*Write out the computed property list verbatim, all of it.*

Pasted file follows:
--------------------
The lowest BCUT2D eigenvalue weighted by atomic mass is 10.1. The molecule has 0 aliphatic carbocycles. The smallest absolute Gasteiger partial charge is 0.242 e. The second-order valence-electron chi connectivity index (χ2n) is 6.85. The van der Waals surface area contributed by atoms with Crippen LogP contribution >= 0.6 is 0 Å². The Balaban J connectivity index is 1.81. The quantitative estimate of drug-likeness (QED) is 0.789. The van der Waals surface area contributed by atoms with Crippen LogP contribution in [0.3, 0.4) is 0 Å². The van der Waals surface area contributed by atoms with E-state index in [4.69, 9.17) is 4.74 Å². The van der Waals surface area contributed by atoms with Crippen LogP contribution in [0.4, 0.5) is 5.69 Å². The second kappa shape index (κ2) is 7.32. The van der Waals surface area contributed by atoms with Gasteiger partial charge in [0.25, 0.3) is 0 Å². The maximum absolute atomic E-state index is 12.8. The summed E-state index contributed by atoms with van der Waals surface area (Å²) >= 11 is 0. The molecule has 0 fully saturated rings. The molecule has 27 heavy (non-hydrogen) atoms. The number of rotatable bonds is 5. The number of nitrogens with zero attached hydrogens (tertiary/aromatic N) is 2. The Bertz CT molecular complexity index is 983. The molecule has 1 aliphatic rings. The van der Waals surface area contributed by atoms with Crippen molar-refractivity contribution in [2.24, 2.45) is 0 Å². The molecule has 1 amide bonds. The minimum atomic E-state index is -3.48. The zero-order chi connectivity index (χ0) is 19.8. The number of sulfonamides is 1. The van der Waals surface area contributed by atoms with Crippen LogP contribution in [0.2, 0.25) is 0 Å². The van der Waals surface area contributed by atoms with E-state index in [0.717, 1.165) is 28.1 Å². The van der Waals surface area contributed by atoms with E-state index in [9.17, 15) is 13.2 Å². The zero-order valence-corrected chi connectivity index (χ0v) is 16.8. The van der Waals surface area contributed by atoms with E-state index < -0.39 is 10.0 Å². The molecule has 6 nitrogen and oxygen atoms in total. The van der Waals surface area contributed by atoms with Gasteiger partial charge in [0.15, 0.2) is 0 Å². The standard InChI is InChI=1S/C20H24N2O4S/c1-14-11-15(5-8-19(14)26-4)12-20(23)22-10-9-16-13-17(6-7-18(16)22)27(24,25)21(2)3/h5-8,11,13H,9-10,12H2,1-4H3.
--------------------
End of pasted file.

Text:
The lowest BCUT2D eigenvalue weighted by atomic mass is 10.1. The molecule has 0 aliphatic carbocycles. The smallest absolute Gasteiger partial charge is 0.242 e. The second-order valence-electron chi connectivity index (χ2n) is 6.85. The van der Waals surface area contributed by atoms with Crippen LogP contribution >= 0.6 is 0 Å². The Balaban J connectivity index is 1.81. The quantitative estimate of drug-likeness (QED) is 0.789. The van der Waals surface area contributed by atoms with Crippen LogP contribution in [0.3, 0.4) is 0 Å². The van der Waals surface area contributed by atoms with E-state index in [4.69, 9.17) is 4.74 Å². The van der Waals surface area contributed by atoms with Crippen LogP contribution in [0.4, 0.5) is 5.69 Å². The second kappa shape index (κ2) is 7.32. The van der Waals surface area contributed by atoms with Gasteiger partial charge in [0.25, 0.3) is 0 Å². The maximum absolute atomic E-state index is 12.8. The summed E-state index contributed by atoms with van der Waals surface area (Å²) >= 11 is 0. The molecule has 0 fully saturated rings. The molecule has 27 heavy (non-hydrogen) atoms. The number of rotatable bonds is 5. The number of nitrogens with zero attached hydrogens (tertiary/aromatic N) is 2. The Bertz CT molecular complexity index is 983. The molecule has 1 aliphatic rings. The van der Waals surface area contributed by atoms with Crippen molar-refractivity contribution in [2.24, 2.45) is 0 Å². The molecule has 1 amide bonds. The minimum atomic E-state index is -3.48. The zero-order chi connectivity index (χ0) is 19.8. The number of sulfonamides is 1. The van der Waals surface area contributed by atoms with Crippen LogP contribution in [0.2, 0.25) is 0 Å². The van der Waals surface area contributed by atoms with E-state index in [0.717, 1.165) is 28.1 Å². The van der Waals surface area contributed by atoms with E-state index in [9.17, 15) is 13.2 Å². The zero-order valence-corrected chi connectivity index (χ0v) is 16.8. The van der Waals surface area contributed by atoms with E-state index < -0.39 is 10.0 Å². The molecule has 6 nitrogen and oxygen atoms in total. The van der Waals surface area contributed by atoms with Gasteiger partial charge in [0.15, 0.2) is 0 Å². The standard InChI is InChI=1S/C20H24N2O4S/c1-14-11-15(5-8-19(14)26-4)12-20(23)22-10-9-16-13-17(6-7-18(16)22)27(24,25)21(2)3/h5-8,11,13H,9-10,12H2,1-4H3.